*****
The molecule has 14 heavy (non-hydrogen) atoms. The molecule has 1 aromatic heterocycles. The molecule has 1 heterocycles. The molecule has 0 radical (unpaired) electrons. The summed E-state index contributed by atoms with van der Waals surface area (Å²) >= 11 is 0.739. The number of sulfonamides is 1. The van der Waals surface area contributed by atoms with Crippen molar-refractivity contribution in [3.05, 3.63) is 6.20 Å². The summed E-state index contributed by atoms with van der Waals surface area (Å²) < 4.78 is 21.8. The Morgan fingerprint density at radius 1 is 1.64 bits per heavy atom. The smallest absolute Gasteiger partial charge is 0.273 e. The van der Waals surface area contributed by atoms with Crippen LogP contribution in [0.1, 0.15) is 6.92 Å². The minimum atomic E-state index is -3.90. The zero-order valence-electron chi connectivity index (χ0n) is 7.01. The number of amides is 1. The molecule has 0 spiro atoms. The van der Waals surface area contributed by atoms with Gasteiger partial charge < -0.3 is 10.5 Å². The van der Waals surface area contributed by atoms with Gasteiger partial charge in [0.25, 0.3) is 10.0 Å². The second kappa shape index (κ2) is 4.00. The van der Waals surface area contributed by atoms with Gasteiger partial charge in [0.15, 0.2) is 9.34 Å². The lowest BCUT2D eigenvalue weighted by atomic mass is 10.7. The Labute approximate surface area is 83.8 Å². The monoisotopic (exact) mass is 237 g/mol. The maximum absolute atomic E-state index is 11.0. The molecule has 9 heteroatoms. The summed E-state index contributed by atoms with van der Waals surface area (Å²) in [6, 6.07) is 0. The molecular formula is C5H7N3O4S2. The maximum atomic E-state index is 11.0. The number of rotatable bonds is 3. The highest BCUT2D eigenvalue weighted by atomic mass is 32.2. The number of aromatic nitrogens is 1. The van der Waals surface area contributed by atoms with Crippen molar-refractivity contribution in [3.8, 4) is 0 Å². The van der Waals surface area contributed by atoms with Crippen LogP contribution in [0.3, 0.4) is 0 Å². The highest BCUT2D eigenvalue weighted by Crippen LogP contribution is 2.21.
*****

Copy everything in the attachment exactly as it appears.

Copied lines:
The molecule has 14 heavy (non-hydrogen) atoms. The molecule has 1 aromatic heterocycles. The molecule has 1 heterocycles. The molecule has 0 radical (unpaired) electrons. The summed E-state index contributed by atoms with van der Waals surface area (Å²) >= 11 is 0.739. The number of sulfonamides is 1. The van der Waals surface area contributed by atoms with Crippen molar-refractivity contribution in [3.05, 3.63) is 6.20 Å². The summed E-state index contributed by atoms with van der Waals surface area (Å²) < 4.78 is 21.8. The Morgan fingerprint density at radius 1 is 1.64 bits per heavy atom. The smallest absolute Gasteiger partial charge is 0.273 e. The van der Waals surface area contributed by atoms with Crippen LogP contribution in [0.1, 0.15) is 6.92 Å². The minimum atomic E-state index is -3.90. The zero-order valence-electron chi connectivity index (χ0n) is 7.01. The number of amides is 1. The molecule has 0 spiro atoms. The van der Waals surface area contributed by atoms with Gasteiger partial charge < -0.3 is 10.5 Å². The van der Waals surface area contributed by atoms with Gasteiger partial charge in [0.25, 0.3) is 10.0 Å². The second kappa shape index (κ2) is 4.00. The van der Waals surface area contributed by atoms with Gasteiger partial charge in [0.15, 0.2) is 9.34 Å². The lowest BCUT2D eigenvalue weighted by atomic mass is 10.7. The Labute approximate surface area is 83.8 Å². The monoisotopic (exact) mass is 237 g/mol. The maximum absolute atomic E-state index is 11.0. The molecule has 9 heteroatoms. The summed E-state index contributed by atoms with van der Waals surface area (Å²) in [6, 6.07) is 0. The molecular formula is C5H7N3O4S2. The maximum atomic E-state index is 11.0. The number of rotatable bonds is 3. The highest BCUT2D eigenvalue weighted by atomic mass is 32.2. The number of aromatic nitrogens is 1. The van der Waals surface area contributed by atoms with Crippen molar-refractivity contribution in [3.8, 4) is 0 Å². The van der Waals surface area contributed by atoms with Crippen LogP contribution in [0.3, 0.4) is 0 Å². The highest BCUT2D eigenvalue weighted by Crippen LogP contribution is 2.21.